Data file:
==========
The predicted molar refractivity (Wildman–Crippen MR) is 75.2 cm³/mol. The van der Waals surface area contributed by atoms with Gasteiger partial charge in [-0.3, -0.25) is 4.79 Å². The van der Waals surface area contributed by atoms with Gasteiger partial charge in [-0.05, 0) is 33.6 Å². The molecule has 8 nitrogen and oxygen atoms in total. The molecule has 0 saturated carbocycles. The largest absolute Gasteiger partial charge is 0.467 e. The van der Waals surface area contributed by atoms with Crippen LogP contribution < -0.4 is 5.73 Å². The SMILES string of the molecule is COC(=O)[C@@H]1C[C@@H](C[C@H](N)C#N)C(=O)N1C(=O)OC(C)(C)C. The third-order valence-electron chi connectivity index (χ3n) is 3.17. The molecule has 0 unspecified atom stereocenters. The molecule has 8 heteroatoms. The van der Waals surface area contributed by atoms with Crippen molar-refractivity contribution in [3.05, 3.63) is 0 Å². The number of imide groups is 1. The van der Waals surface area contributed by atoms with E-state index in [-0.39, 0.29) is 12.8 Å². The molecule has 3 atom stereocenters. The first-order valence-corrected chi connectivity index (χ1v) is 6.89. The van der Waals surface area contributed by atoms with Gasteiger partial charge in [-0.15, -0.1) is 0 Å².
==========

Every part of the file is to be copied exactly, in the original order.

The predicted molar refractivity (Wildman–Crippen MR) is 75.2 cm³/mol. The van der Waals surface area contributed by atoms with Gasteiger partial charge in [-0.3, -0.25) is 4.79 Å². The van der Waals surface area contributed by atoms with Gasteiger partial charge in [-0.05, 0) is 33.6 Å². The molecule has 8 nitrogen and oxygen atoms in total. The molecule has 0 saturated carbocycles. The largest absolute Gasteiger partial charge is 0.467 e. The van der Waals surface area contributed by atoms with Crippen LogP contribution < -0.4 is 5.73 Å². The SMILES string of the molecule is COC(=O)[C@@H]1C[C@@H](C[C@H](N)C#N)C(=O)N1C(=O)OC(C)(C)C. The third-order valence-electron chi connectivity index (χ3n) is 3.17. The molecule has 0 unspecified atom stereocenters. The molecule has 8 heteroatoms. The van der Waals surface area contributed by atoms with Crippen molar-refractivity contribution in [3.05, 3.63) is 0 Å². The number of imide groups is 1. The van der Waals surface area contributed by atoms with E-state index in [-0.39, 0.29) is 12.8 Å². The molecule has 3 atom stereocenters. The first-order valence-corrected chi connectivity index (χ1v) is 6.89. The van der Waals surface area contributed by atoms with Gasteiger partial charge in [-0.15, -0.1) is 0 Å².